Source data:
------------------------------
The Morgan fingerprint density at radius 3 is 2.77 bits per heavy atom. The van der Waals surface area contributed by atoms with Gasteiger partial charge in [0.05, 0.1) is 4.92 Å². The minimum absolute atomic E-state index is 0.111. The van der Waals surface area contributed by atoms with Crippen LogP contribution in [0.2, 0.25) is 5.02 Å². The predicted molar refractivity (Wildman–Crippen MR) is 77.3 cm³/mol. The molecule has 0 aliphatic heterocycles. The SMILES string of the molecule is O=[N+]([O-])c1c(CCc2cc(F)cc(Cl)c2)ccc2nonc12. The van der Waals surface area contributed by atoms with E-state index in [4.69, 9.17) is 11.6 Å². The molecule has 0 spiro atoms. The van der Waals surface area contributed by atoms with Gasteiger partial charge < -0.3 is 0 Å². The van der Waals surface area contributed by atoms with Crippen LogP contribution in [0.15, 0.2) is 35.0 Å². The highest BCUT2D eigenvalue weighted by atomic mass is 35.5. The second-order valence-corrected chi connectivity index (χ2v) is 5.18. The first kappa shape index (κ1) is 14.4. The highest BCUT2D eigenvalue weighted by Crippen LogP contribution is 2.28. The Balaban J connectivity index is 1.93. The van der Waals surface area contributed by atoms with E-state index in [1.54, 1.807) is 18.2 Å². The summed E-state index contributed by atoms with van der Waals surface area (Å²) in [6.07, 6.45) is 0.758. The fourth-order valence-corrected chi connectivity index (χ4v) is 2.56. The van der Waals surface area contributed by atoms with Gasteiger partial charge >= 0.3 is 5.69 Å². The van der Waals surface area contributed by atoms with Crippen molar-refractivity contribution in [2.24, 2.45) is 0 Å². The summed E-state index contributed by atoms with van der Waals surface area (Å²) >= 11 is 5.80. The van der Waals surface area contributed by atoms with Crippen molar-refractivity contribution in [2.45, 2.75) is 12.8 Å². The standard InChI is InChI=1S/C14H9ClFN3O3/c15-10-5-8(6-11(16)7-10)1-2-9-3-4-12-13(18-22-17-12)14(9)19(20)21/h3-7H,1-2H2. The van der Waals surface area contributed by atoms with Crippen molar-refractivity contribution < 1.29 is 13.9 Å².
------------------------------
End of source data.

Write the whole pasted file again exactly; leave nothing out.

The Morgan fingerprint density at radius 3 is 2.77 bits per heavy atom. The van der Waals surface area contributed by atoms with Gasteiger partial charge in [0.05, 0.1) is 4.92 Å². The minimum absolute atomic E-state index is 0.111. The van der Waals surface area contributed by atoms with Crippen LogP contribution in [0.2, 0.25) is 5.02 Å². The predicted molar refractivity (Wildman–Crippen MR) is 77.3 cm³/mol. The molecule has 0 aliphatic heterocycles. The SMILES string of the molecule is O=[N+]([O-])c1c(CCc2cc(F)cc(Cl)c2)ccc2nonc12. The van der Waals surface area contributed by atoms with E-state index in [4.69, 9.17) is 11.6 Å². The molecule has 0 spiro atoms. The van der Waals surface area contributed by atoms with Gasteiger partial charge < -0.3 is 0 Å². The van der Waals surface area contributed by atoms with Crippen LogP contribution in [0.15, 0.2) is 35.0 Å². The highest BCUT2D eigenvalue weighted by atomic mass is 35.5. The second-order valence-corrected chi connectivity index (χ2v) is 5.18. The first kappa shape index (κ1) is 14.4. The highest BCUT2D eigenvalue weighted by Crippen LogP contribution is 2.28. The Balaban J connectivity index is 1.93. The van der Waals surface area contributed by atoms with E-state index in [1.54, 1.807) is 18.2 Å². The summed E-state index contributed by atoms with van der Waals surface area (Å²) in [6.07, 6.45) is 0.758. The fourth-order valence-corrected chi connectivity index (χ4v) is 2.56. The van der Waals surface area contributed by atoms with Gasteiger partial charge >= 0.3 is 5.69 Å². The van der Waals surface area contributed by atoms with Crippen molar-refractivity contribution in [2.24, 2.45) is 0 Å². The summed E-state index contributed by atoms with van der Waals surface area (Å²) >= 11 is 5.80. The van der Waals surface area contributed by atoms with Crippen molar-refractivity contribution in [2.45, 2.75) is 12.8 Å². The standard InChI is InChI=1S/C14H9ClFN3O3/c15-10-5-8(6-11(16)7-10)1-2-9-3-4-12-13(18-22-17-12)14(9)19(20)21/h3-7H,1-2H2. The van der Waals surface area contributed by atoms with Crippen molar-refractivity contribution < 1.29 is 13.9 Å².